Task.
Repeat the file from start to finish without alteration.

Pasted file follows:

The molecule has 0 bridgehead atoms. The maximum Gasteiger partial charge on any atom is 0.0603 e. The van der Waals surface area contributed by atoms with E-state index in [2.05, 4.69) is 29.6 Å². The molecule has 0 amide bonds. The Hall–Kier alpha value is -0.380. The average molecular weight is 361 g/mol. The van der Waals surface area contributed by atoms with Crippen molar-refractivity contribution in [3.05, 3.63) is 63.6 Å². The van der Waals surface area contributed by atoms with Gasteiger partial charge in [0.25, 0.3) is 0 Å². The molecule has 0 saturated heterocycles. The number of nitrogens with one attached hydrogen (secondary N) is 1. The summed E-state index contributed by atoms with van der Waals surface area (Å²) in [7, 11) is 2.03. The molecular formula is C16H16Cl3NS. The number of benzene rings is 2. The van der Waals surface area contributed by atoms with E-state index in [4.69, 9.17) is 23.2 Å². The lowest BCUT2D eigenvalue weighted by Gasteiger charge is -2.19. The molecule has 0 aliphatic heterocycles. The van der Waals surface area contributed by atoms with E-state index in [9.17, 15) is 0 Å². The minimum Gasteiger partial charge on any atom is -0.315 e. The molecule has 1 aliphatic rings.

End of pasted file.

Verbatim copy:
The molecule has 0 bridgehead atoms. The maximum Gasteiger partial charge on any atom is 0.0603 e. The van der Waals surface area contributed by atoms with E-state index in [2.05, 4.69) is 29.6 Å². The molecule has 0 amide bonds. The Hall–Kier alpha value is -0.380. The average molecular weight is 361 g/mol. The van der Waals surface area contributed by atoms with Crippen molar-refractivity contribution in [3.05, 3.63) is 63.6 Å². The van der Waals surface area contributed by atoms with Gasteiger partial charge in [0.25, 0.3) is 0 Å². The molecule has 0 saturated heterocycles. The number of nitrogens with one attached hydrogen (secondary N) is 1. The summed E-state index contributed by atoms with van der Waals surface area (Å²) in [7, 11) is 2.03. The molecular formula is C16H16Cl3NS. The number of benzene rings is 2. The van der Waals surface area contributed by atoms with E-state index in [4.69, 9.17) is 23.2 Å². The lowest BCUT2D eigenvalue weighted by Gasteiger charge is -2.19. The molecule has 0 aliphatic heterocycles. The van der Waals surface area contributed by atoms with E-state index in [9.17, 15) is 0 Å². The minimum Gasteiger partial charge on any atom is -0.315 e. The molecule has 1 aliphatic rings.